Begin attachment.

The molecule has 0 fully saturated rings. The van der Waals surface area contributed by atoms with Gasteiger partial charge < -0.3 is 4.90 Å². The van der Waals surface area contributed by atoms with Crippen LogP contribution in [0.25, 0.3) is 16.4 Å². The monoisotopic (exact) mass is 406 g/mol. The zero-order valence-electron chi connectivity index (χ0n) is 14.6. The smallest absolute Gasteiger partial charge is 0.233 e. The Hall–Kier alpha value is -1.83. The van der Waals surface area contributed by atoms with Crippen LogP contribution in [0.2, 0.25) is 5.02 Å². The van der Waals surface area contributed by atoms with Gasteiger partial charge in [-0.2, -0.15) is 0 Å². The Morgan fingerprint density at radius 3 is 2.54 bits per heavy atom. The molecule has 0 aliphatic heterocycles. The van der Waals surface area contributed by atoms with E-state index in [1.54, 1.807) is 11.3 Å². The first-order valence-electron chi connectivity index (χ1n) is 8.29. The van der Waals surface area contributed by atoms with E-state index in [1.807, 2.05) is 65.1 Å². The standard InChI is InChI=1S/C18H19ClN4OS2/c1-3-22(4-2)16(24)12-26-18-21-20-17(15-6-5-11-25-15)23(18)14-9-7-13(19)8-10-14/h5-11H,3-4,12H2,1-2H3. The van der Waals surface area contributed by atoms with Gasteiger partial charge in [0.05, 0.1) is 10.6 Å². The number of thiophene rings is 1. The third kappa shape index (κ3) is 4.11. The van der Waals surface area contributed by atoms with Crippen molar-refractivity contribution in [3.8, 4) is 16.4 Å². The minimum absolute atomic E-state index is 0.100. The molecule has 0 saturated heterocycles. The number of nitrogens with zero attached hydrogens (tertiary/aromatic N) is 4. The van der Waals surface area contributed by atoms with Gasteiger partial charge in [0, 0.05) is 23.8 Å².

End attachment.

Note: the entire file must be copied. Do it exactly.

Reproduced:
The molecule has 0 fully saturated rings. The van der Waals surface area contributed by atoms with Gasteiger partial charge < -0.3 is 4.90 Å². The van der Waals surface area contributed by atoms with Crippen LogP contribution in [0.25, 0.3) is 16.4 Å². The monoisotopic (exact) mass is 406 g/mol. The zero-order valence-electron chi connectivity index (χ0n) is 14.6. The smallest absolute Gasteiger partial charge is 0.233 e. The Hall–Kier alpha value is -1.83. The van der Waals surface area contributed by atoms with Crippen LogP contribution in [0.2, 0.25) is 5.02 Å². The van der Waals surface area contributed by atoms with Gasteiger partial charge in [-0.2, -0.15) is 0 Å². The Morgan fingerprint density at radius 3 is 2.54 bits per heavy atom. The molecule has 0 aliphatic heterocycles. The van der Waals surface area contributed by atoms with E-state index in [1.54, 1.807) is 11.3 Å². The first-order valence-electron chi connectivity index (χ1n) is 8.29. The van der Waals surface area contributed by atoms with E-state index in [1.807, 2.05) is 65.1 Å². The standard InChI is InChI=1S/C18H19ClN4OS2/c1-3-22(4-2)16(24)12-26-18-21-20-17(15-6-5-11-25-15)23(18)14-9-7-13(19)8-10-14/h5-11H,3-4,12H2,1-2H3. The van der Waals surface area contributed by atoms with Gasteiger partial charge in [0.05, 0.1) is 10.6 Å². The number of thiophene rings is 1. The third kappa shape index (κ3) is 4.11. The van der Waals surface area contributed by atoms with Crippen molar-refractivity contribution in [3.8, 4) is 16.4 Å². The minimum absolute atomic E-state index is 0.100. The molecule has 0 saturated heterocycles. The number of nitrogens with zero attached hydrogens (tertiary/aromatic N) is 4. The van der Waals surface area contributed by atoms with Gasteiger partial charge in [0, 0.05) is 23.8 Å².